Most of the readers of this magazine know that it is possible to start a PT6 and operate at Low Idle while someone holds the propeller stationary. Doing this makes the Power Turbine have zero efficiency. It is obvious that the engine is developing power – it’s running, the generator may be supplying electricity, the gas generator may be providing bleed air – yet with the prop speed at zero, there is no horsepower being delivered to the propeller shaft. Any amount of torque, times zero RPM, still yields zero SHP. No power is being extracted from the exhaust gases when they flow across the blades of a stationary Power Turbine.

Although in no way as extreme, a similar action takes place when the Power Turbine turns slower than its designed optimum speed. And what is that optimum speed? It is the one that results when the propeller is turning at redline, takeoff, RPM. For example, for members of the model 200 family, takeoff RPM is 2,000 and the Reduction Gear Box (RGB) between the propeller shaft and the Power Turbine shaft has a 15:1 ratio. When the Power Turbine rotates 15 times, the propeller rotates once. At takeoff RPM, it follows that the PT speed is 30,000 RPM. At a prop speed of 1,600, now the PT rotates at 24,000 RPM. The extraction of exhaust gas energy is a little less efficient at the slower speed, but only marginally so.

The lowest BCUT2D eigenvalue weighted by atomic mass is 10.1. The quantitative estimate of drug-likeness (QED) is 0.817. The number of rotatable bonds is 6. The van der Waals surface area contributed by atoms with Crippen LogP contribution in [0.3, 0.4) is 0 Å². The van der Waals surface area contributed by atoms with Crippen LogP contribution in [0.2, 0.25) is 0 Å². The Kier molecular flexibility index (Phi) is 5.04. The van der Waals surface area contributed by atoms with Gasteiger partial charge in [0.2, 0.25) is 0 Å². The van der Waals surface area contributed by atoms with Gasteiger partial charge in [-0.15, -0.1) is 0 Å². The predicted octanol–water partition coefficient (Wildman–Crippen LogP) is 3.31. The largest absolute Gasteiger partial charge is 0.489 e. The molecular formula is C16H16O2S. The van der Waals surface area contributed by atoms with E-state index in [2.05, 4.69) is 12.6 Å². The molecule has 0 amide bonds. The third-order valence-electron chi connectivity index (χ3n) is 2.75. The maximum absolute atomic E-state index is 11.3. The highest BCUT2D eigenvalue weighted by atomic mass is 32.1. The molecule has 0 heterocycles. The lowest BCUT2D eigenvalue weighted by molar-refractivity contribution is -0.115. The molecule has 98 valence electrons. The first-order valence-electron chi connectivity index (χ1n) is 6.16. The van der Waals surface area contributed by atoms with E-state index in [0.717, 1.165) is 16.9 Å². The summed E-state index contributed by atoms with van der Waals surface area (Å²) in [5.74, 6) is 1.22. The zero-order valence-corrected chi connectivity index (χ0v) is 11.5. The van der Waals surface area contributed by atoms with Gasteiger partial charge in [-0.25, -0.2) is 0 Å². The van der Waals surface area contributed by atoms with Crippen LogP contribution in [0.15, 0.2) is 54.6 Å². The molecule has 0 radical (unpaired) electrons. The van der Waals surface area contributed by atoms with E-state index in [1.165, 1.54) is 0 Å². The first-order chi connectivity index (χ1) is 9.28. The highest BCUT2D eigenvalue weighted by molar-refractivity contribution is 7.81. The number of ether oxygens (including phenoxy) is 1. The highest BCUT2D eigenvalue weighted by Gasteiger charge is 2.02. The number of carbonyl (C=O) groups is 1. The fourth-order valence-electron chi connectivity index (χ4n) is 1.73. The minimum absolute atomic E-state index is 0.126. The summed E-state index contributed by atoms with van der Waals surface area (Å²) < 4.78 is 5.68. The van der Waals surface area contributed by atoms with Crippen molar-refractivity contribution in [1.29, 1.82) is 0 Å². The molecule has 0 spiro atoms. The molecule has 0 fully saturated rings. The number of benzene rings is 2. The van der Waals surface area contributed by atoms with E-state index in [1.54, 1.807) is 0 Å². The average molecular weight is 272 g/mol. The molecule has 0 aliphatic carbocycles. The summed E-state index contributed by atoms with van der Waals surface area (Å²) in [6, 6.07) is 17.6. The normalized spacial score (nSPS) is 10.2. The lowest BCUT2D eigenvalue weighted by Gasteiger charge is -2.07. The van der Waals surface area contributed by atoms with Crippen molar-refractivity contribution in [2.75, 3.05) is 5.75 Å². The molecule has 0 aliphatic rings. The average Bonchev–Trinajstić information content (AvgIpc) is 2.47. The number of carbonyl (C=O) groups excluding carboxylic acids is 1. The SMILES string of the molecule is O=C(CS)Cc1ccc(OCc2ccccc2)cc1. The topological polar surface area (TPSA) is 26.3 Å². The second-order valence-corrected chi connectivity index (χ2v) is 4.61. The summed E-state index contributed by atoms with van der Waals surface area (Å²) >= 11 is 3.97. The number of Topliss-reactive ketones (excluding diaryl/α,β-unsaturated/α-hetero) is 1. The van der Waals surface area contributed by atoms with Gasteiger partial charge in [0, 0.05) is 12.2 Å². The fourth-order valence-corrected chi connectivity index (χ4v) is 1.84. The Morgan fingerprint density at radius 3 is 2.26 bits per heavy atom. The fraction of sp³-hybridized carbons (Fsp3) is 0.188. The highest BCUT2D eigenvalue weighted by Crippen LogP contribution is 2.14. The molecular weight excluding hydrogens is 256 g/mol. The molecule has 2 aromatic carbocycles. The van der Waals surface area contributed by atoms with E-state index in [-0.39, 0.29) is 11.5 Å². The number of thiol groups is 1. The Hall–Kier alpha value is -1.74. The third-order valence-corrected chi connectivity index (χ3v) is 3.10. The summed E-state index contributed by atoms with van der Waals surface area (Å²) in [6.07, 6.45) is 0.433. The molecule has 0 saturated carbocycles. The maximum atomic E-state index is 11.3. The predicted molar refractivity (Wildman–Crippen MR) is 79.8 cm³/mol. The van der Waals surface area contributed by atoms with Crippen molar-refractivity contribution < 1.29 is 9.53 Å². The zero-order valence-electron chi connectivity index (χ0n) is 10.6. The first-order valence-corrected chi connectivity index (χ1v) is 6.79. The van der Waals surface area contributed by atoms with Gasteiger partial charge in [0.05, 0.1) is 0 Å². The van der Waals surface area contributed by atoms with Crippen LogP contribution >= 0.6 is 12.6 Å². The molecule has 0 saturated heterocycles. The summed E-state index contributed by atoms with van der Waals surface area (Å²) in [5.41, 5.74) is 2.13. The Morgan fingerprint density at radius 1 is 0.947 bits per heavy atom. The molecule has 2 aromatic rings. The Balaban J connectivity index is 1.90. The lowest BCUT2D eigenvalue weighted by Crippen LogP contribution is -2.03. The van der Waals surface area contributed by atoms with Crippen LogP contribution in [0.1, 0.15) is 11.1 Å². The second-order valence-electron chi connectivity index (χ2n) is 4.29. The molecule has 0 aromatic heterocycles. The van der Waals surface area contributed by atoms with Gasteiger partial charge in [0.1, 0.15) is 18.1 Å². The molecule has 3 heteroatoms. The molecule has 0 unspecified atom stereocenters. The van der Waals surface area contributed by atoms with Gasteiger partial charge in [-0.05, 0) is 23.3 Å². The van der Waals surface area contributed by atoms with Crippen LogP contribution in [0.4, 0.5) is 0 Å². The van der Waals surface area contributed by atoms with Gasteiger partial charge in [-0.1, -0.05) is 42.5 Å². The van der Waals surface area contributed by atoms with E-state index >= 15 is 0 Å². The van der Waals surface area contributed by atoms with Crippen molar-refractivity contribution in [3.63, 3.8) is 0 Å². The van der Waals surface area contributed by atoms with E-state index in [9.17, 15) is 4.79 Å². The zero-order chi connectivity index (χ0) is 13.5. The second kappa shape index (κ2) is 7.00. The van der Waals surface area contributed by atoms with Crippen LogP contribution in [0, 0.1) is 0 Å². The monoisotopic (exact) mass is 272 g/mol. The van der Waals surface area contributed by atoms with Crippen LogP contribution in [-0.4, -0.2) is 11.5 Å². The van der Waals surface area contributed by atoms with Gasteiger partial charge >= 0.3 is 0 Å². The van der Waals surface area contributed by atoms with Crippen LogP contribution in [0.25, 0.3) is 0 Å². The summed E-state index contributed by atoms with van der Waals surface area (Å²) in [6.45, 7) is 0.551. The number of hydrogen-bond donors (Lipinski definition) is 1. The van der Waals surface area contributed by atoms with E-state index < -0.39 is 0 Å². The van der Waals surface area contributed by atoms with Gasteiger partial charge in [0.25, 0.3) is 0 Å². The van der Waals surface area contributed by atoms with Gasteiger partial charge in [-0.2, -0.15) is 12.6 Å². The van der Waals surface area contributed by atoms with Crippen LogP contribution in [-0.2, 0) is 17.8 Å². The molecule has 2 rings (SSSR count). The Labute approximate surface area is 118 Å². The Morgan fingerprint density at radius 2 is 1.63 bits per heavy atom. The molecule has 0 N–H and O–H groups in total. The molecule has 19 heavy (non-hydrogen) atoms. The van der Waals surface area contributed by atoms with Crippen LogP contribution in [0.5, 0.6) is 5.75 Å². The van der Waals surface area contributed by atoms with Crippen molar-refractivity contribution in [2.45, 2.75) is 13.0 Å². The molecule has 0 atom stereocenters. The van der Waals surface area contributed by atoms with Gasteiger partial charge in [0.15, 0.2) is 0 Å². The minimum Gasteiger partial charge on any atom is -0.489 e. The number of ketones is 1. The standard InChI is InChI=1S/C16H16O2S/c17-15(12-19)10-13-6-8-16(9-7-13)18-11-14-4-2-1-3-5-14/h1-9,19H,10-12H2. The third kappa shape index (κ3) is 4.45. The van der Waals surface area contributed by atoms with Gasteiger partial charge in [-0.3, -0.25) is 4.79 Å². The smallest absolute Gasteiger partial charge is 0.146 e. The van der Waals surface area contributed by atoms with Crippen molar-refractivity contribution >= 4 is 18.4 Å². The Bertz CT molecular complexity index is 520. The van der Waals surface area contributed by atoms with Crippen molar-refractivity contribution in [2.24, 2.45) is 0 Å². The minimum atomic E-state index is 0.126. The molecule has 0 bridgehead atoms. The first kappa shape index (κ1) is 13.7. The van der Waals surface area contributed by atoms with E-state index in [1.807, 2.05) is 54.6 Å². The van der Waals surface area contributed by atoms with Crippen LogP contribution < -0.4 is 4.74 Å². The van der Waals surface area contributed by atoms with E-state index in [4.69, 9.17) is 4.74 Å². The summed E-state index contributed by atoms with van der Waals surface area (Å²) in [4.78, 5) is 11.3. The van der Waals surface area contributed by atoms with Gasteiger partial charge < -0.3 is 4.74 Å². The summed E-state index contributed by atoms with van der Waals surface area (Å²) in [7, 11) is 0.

On the other hand, when Raisbeck props are put on an E90, for example, the 15:1 RGB is not changed but the propeller governor is adjusted so that maximum RPM is no longer 2,200, but instead is 1,900. The bottom end of the primary governor’s range is “re-clocked” for 1,600 from the old minimum of 1,800. The Power Turbine that was designed to be most efficient at 33,000 RPM (2,200 X 15) becomes significantly inefficient when turning at 24,000 (1,600 X 15). That is more than a 27 percent speed decrease!